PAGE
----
The US-led war that toppled a dictator in Iraq forced its neighbors to contemplate their lack of democracy and weakness, Arabs said Saturday in a debate that exposed deep fears about what Washington might have in store next for the region.
The ramifications of the war on Iraq was among the main themes of the first major Middle East meeting of the World Economic Forum, a group of influential CEOs and entrepreneurs who usually retreat to the Swiss Alps to discuss global issues with politicians and others eager for an audience with the rich and the powerful. The Middle East meeting opened Saturday on the shores of the Dead Sea with the BBC-sponsored debate on Iraq.
The Saudi co-chair of the conference, Khalid Alireza, said Saturday he initially thought meeting in the Middle East would be a bad idea because "the wounds are too fresh" in Iraq and the road map -- the US-backed peace plan that envisions a Palestinian state in three years -- has not yet been crystalized.
But Alireza said he changed his mind in the hope that the conference, meeting within sight of the West Bank, could provide "leadership out of the quagmire."
US Secretary of State Colin Powell was scheduled to talk privately along the meeting's sidelines yesterday with UN Secretary-General Kofi Annan, Russian Foreign Minister Igor Ivanov and EU officials, who along with the US drafted the road map.
The four parties are trying to keep it on track despite recent Israeli-Palestinian violence.
More than 1,100 participants, including 11 heads of state or government and dozens of Cabinet ministers, were at the three-day Dead Sea meeting.
In a speech to the gathering, host King Abdullah III of Jordan said much has changed since the last World Economic Forum meeting at its Davos, Switzerland headquarters.
"Then, we talked about the looming war in Iraq. Now, we talk about speeding up humanitarian outreach ... reconstruction ... and credible Iraqi government that represents all its people," Abdullah said.
"Then, we talked about winning a commitment to the road map to peace for Israel and Palestine. Now, we talk about making that commitment a reality; a comprehensive peace; two states, living side by side, in peace and stability.
Saturday, much of the focus was on Iraq. The US, after ousting Saddam Hussein's regime, was accused of planning to remake Iraq into its own version of an Arab democracy, then impose that model on the rest of the region.
It fell to Richard Lugar, the Indiana Republican who chairs the Senate Foreign Relations Committee, to defend the US during the debate on Iraq. Lugar said his country wanted democracy, economic vibrancy and peace for Iraq and the rest of the Arab world, and believed it could work with partners in the region who shared that vision.
"Arab countries are eager for change and at their own pace," Lugar said. "They want support from the United States and they will get it."
The Qatari foreign minister , Sheik Hamad bin Jassem bin Jabor Al Thani, who joined Lugar on the debate panel, said uneasiness over US intentions would never have come up had Arabs reformed themselves.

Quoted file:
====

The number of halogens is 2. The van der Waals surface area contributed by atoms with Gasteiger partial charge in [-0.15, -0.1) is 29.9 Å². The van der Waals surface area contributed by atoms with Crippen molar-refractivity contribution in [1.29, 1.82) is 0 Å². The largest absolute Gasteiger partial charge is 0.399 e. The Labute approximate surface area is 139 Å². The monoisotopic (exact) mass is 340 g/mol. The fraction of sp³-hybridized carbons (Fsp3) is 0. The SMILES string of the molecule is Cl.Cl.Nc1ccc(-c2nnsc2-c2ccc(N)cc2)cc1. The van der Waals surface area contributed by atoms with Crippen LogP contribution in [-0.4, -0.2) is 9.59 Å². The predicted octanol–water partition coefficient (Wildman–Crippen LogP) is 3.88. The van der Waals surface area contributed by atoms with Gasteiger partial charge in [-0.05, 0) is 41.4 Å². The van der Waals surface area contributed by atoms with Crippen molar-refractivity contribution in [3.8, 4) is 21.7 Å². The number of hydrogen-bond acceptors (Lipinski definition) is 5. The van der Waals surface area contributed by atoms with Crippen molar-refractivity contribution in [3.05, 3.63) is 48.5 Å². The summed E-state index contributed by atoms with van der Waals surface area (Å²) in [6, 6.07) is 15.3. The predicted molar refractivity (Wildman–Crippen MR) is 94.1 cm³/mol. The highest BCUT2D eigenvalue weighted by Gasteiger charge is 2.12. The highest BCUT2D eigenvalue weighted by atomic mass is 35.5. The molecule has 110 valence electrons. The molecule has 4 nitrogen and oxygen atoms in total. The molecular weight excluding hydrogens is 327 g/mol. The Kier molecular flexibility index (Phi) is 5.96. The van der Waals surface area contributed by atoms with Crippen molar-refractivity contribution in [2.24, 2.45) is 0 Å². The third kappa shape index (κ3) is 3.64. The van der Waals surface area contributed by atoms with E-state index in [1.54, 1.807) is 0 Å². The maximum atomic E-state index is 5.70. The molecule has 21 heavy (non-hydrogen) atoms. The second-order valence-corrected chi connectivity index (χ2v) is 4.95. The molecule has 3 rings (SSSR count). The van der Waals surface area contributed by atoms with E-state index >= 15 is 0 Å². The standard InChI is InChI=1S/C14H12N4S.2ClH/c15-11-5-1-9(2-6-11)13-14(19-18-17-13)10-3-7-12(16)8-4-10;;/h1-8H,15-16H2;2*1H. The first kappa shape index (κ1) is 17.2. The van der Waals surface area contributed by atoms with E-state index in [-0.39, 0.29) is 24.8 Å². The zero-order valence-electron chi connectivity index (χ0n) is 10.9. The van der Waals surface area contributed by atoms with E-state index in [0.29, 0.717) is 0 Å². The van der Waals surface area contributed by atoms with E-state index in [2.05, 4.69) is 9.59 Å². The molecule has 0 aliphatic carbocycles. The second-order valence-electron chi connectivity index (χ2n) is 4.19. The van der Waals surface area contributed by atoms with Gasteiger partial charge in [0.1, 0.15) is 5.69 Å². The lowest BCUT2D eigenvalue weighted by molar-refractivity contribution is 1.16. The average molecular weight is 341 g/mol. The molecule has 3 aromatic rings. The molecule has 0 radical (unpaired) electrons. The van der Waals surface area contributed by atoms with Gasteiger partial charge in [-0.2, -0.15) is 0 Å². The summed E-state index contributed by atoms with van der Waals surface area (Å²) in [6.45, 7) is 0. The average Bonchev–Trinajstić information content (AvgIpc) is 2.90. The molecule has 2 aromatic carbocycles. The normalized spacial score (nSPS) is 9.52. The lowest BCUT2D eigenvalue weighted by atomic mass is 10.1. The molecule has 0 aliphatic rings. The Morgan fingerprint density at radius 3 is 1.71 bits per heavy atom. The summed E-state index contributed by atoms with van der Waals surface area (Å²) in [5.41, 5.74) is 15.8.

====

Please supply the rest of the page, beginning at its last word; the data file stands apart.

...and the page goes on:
"If we'd had democracy, they [Iraqis] would have removed Saddam Hussein long ago and we would not have these problems," said Sheik Hamad, whose tiny Gulf country -- a close US ally -- adopted a constitution in a nationwide vote in April that gives its citizens new democratic rights.
Qatar's emir, though, retains most of the power and Sheik Hamad said he did not believe its people were ready for a constitutional monarchy. But Sheik Hamad said Qatar's reforms were in the early stages and would continue.
"Our people are frustrated by the lack of democracy," he said. "If we don't open the door [to peaceful reform], someone will break down the door."
While the Qatari official portrayed his nation's reforms as domestically driven, many in the audience -- including a Saudi woman who said she was afraid her conservative kingdom was being asked to democratize and modernize at dangerous "hyperspeed" -- expressed suspicion change was being enforced by the US.
America's credentials as a reformer also were questioned. The chaos and violence of post-Saddam Iraq was cited, as were accusations the US was sidelining Yasser Arafat, the elected leader of the Palestinian people.
"What has democracy done for the people who are downtrodden? Those are serious questions asked by the people," summed up Arab League Secretary-General Amr Moussa, a panelist.
Moussa accused the US of planning the region's future without consulting its people or its leaders, and without giving Arabs credit for their own attempts to change.
Democracy "is a process and the process has started. There are elections all over the place," Moussa said. "We believe we have to link up with the 21st century, but it can never be imposed."
At a news conference, World Economic Forum founder Klaus Schwab said that while politics would take most of the headlines at the conference, improving business and social conditions across the region were also important.